Comcast expands Wi-Fi network with new 'neighborhood' initiative

Comcast users will soon be contributing to the company's Wi-Fi network coverage through a gateway that transmits a public Wi-Fi signal that can be accessed by any Xfinity subscriber.

Comcast is making it even easier for its broadband subscribers to access the Internet outside the confines of their homes.

For the past couple of years, the company, along with several other cable operators, has been building out a Wi-Fi network in public areas, such as train platforms and in small businesses such as cafes and retail locations, to allow its broadband customers mobile access to the Internet at no additional charge.

On Monday, the company will make two announcements that will expand this network.

The first is the launch of the new home-based, neighborhood hot-spot initiative, in which subscribers will host Wi-Fi hot spots that other Comcast customers can use as part of their monthly broadband service. The way it works is that Comcast subscribers who are using the company's newest wireless gateways for home Wi-Fi will broadcast an additional Xfinity Wi-Fi signal. And that additional signal will be the one that other Comcast customers, who already have access to Comcast's public Wi-Fi network, will use.

This signal is completely different from the signal that subscribers have in their home. This means that if customers subscribe to a 50Mbps broadband service, they will have full access to that speed and capacity, without any interference or degradation in service from the public Wi-Fi portion.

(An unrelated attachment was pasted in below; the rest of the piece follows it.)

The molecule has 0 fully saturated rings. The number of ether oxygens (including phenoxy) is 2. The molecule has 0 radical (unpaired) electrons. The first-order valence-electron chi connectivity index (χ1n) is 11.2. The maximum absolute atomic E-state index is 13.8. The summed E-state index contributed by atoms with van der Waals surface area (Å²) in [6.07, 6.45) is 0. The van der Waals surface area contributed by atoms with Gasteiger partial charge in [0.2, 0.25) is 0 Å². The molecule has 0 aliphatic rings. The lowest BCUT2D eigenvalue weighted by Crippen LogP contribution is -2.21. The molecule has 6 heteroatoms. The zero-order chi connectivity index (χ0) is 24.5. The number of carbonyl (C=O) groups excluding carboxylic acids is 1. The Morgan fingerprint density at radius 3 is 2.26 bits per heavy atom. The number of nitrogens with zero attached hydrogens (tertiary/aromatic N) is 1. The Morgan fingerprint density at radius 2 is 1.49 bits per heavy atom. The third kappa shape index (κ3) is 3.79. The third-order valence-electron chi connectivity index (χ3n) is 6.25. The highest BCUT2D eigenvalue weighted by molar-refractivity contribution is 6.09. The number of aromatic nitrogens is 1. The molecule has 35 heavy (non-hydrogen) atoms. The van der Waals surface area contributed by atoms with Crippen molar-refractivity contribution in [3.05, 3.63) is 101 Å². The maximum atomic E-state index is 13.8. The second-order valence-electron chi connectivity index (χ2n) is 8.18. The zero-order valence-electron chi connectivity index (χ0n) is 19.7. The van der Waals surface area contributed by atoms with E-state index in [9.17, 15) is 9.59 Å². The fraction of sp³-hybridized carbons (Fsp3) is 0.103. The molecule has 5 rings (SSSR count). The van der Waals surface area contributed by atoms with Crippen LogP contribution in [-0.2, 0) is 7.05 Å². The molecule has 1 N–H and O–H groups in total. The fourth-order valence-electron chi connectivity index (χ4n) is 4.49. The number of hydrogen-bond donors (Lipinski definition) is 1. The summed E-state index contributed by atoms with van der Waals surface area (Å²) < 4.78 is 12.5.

"Our broadband customers will continue to get the service that they are paying for," Tom Nagel, senior vice president of business development, said in an interview. "That was extremely important to us in designing this product."

Indeed, it also means that people can keep their home Wi-Fi networks more secure. Instead of giving out their password to visitors, these people can use the public Comcast Wi-Fi network, which is transmitting from the same gateway device.

The only catch is that the visitors must also be Comcast Xfinity broadband customers. If they are not, they can get free access to the networks on two separate occasions. But after that they will have to pay for usage.

Comcast started testing the new service last year in parts of Pennsylvania, New Jersey, Northern Virginia, and in and around Washington, D.C. Currently, more than 100,000 Xfinity Internet subscribers are using the new Wi-Fi access points.

Nagel said that customers will have the option to opt out of the community broadband initiative if they would like. But the new gateways that are being deployed in broadband subscribers' homes by default will have the community Wi-Fi signal turned on.

The initiative is similar to a service that a Spanish company called FON launched in 2007. Just like Comcast, FON allowed people to share their home broadband connections via Wi-Fi. The router split the signal into a private signal used by the broadband subscriber indoors. And it also created a public signal for others to use outside of the home.